We saw yesterday how a newly refined radial velocity technique allowed researchers to identify five planet candidates around the nearby star Tau Ceti. The latter has long held fascination for the exoplanet minded because it’s a G-class star not all that different from the Sun, and one of the planets around it — if confirmed — appears to be in its habitable zone. But smaller stars remain much in the news as well, as witness Gl 667C, a red dwarf (M-class) star in a triple system that also contains two closely spaced K-class stars with a semimajor axis of 1.82 AU.
M-class stars offer a lot to planet hunters, as new work using the HARPS spectrograph at La Silla is making clear. For one thing, a planet of a given size induces more radial velocity variation around a low-mass star than around a larger one, making the planet easier to spot. For another, red dwarfs are dimmer than G and K-class stars, with a habitable zone much closer to the star. Here again we get a larger radial velocity wobble than we would find with a larger star.
Philip Gregory (University of British Columbia) has performed a re-analysis of the HARPS data on Gl 667C that is getting play in the press because it identifies not one but three planets in the habitable zone. The star has about a third of the mass of the Sun, so according to Gregory’s figures, a habitable zone planet there produces seven times the radial velocity signature that a similar planet around a G-class star would generate. In 2011 Gl 667C was already known to be orbited by at least one planet, Gl 667C b, with a 7.2 day orbit, and there was evidence for other worlds. Later work confirmed the planet Gl 667C c in a 28-day orbit in the habitable zone.
All of this, says Gregory in the paper on his new work, has driven a serious effort to improve the statistical tools used to analyze radial velocity data, and we saw yesterday how Mikko Tuomi (University of Hertfordshire) and team put their own methods to work on Tau Ceti. Using his own algorithms, Gregory has already been able to confirm the existence of a second planet around 47 Ursae Majoris, but Gl 667C will draw more attention because of the dramatic placement of the planet candidates here. In this case, the astronomer included stellar jitter and orbital drift factors to re-analyze the HARPS data using Bayesian methods to refine the probability estimates.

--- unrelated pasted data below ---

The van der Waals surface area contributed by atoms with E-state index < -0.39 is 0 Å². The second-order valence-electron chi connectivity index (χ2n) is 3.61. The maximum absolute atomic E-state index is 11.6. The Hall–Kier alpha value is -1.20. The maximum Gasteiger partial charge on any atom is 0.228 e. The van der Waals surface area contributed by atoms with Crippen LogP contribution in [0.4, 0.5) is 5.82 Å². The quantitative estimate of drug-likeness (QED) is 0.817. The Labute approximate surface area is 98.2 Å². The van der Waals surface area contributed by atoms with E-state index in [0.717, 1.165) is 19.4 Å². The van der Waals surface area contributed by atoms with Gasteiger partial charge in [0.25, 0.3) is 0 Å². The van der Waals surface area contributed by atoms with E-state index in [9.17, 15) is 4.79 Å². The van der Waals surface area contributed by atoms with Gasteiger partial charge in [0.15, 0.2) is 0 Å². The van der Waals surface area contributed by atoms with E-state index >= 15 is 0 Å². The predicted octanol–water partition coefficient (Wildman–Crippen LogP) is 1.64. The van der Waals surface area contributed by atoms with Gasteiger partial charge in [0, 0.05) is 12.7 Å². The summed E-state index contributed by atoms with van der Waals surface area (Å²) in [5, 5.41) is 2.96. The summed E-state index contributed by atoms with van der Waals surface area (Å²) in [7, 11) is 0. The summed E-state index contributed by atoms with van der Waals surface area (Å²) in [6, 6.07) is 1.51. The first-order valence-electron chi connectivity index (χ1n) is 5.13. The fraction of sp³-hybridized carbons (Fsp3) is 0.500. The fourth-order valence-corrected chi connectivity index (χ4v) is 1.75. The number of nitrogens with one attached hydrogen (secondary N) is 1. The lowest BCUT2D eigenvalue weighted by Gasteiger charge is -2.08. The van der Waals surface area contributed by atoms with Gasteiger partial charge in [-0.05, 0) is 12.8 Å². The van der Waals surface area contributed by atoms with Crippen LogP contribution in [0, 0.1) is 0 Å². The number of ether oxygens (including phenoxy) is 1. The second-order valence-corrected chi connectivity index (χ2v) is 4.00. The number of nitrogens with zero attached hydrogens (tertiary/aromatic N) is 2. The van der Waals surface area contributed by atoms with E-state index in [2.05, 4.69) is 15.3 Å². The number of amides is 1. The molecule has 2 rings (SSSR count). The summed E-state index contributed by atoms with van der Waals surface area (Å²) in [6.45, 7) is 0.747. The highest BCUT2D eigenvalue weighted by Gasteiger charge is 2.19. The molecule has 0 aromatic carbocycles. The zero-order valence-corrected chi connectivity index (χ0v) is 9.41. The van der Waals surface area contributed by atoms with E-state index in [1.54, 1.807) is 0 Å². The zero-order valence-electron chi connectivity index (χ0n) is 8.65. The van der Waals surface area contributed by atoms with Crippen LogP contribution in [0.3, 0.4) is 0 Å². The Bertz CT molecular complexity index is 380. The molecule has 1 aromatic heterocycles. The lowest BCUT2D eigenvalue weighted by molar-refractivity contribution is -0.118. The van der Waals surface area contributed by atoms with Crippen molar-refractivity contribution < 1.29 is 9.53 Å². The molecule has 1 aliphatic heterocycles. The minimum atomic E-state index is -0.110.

The result: The detected signals include the already established planets in 7.2 and 28.1-day orbits, but also show possible planets in 30.8 (d), 38.8 (e), 53.2 and 91.3-day orbits (f). Gregory discounts the 53.2-day signal because it seems to be the result of surface activity on the star. All these candidates are more massive than Earth, but e is only 2.4 Earth masses. The signals at 30.8 and 38.8 days, if confirmed, would join Gl 667C c as planets in the habitable zone. Gregory finds that the 91.3 day orbit would take that planet inside the outermost edge of the habitable zone, although its eccentric orbit would keep it outside the HZ for the majority of time.
Image: The darker area is the orbital region that remains continuously habitable during at least 5 Gyr as a function of the stellar mass (Selsis et al. 2007). The light grey region gives the theoretical inner (runaway greenhouse) and outer limits with 50% cloudiness, with H2O and CO2 clouds, respectively. The dotted boundaries correspond to the extreme theoretical limits, found with a 100% cloud cover. The dashed line indicates the distance at which a 1 M? planet on a circular orbit becomes tidally locked in less than 1 Gyr. Credit: Philip Gregory.
The scientist is careful to note that new simulations will be needed to determine which of the planetary signals are consistent with a stable planetary system. Look particularly at the closeness of the 28.1 and 30.8 day orbits, where the semi-major axis differs by a mere 0.007 AU. This sets up a closest approach, as Gregory notes, every 323 days, doubtless a fascinating astronomical spectacle from the surfaces of these possible worlds. And the author cites the Kepler mission’s own findings of systems with close planetary separations, including Kepler 36 b and c (0.014 AU), Kepler 42 b and d (0.0038 AU), and KOI 55b and c (0.0016 AU).
We may have to start getting used to solar systems with close planetary separations, unlike the relatively spacious inner system we see around the Sun. I’m reminded of something Steve Vogt (UC-Santa Cruz) said in the news release on the Tau Ceti story: “We are now beginning to understand that Nature seems to overwhelmingly prefer systems that have multiple planets with orbits of less than one hundred days. This is quite unlike our own solar system where there is nothing with an orbit inside that of Mercury. So our solar system is, in some sense, a bit of a freak and not the most typical kind of system that Nature cooks up.” Vogt was not speaking of M-dwarfs, of course, but the statement has no better illustration than Gl 667C’s possible planets.
The paper is Gregory, “Additional Keplerian Signals in the HARPS data for Gliese 667C from a Bayesian Re-analysis” (preprint).